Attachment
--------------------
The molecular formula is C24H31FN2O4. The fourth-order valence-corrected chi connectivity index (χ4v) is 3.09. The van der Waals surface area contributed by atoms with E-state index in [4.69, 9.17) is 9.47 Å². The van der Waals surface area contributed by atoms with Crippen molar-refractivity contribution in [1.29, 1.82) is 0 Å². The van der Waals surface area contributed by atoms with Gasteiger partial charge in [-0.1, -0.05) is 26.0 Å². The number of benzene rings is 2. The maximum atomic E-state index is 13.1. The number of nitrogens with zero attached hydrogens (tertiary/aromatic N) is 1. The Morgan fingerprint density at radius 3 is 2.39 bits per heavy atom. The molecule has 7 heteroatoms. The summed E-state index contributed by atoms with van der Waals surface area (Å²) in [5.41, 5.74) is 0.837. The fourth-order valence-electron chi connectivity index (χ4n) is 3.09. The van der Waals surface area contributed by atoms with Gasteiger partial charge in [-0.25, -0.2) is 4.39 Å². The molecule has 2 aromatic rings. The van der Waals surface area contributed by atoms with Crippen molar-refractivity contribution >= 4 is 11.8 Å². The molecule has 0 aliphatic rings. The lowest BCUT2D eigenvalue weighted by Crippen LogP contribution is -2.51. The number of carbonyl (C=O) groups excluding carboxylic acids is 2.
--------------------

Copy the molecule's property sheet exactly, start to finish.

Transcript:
The molecular formula is C24H31FN2O4. The fourth-order valence-corrected chi connectivity index (χ4v) is 3.09. The van der Waals surface area contributed by atoms with E-state index in [4.69, 9.17) is 9.47 Å². The van der Waals surface area contributed by atoms with Crippen molar-refractivity contribution in [1.29, 1.82) is 0 Å². The van der Waals surface area contributed by atoms with Gasteiger partial charge in [-0.1, -0.05) is 26.0 Å². The number of benzene rings is 2. The maximum atomic E-state index is 13.1. The number of nitrogens with zero attached hydrogens (tertiary/aromatic N) is 1. The Morgan fingerprint density at radius 3 is 2.39 bits per heavy atom. The molecule has 7 heteroatoms. The summed E-state index contributed by atoms with van der Waals surface area (Å²) in [5.41, 5.74) is 0.837. The fourth-order valence-electron chi connectivity index (χ4n) is 3.09. The van der Waals surface area contributed by atoms with Gasteiger partial charge in [-0.25, -0.2) is 4.39 Å². The molecule has 2 aromatic rings. The van der Waals surface area contributed by atoms with Crippen molar-refractivity contribution >= 4 is 11.8 Å². The molecule has 0 aliphatic rings. The lowest BCUT2D eigenvalue weighted by Crippen LogP contribution is -2.51. The number of carbonyl (C=O) groups excluding carboxylic acids is 2.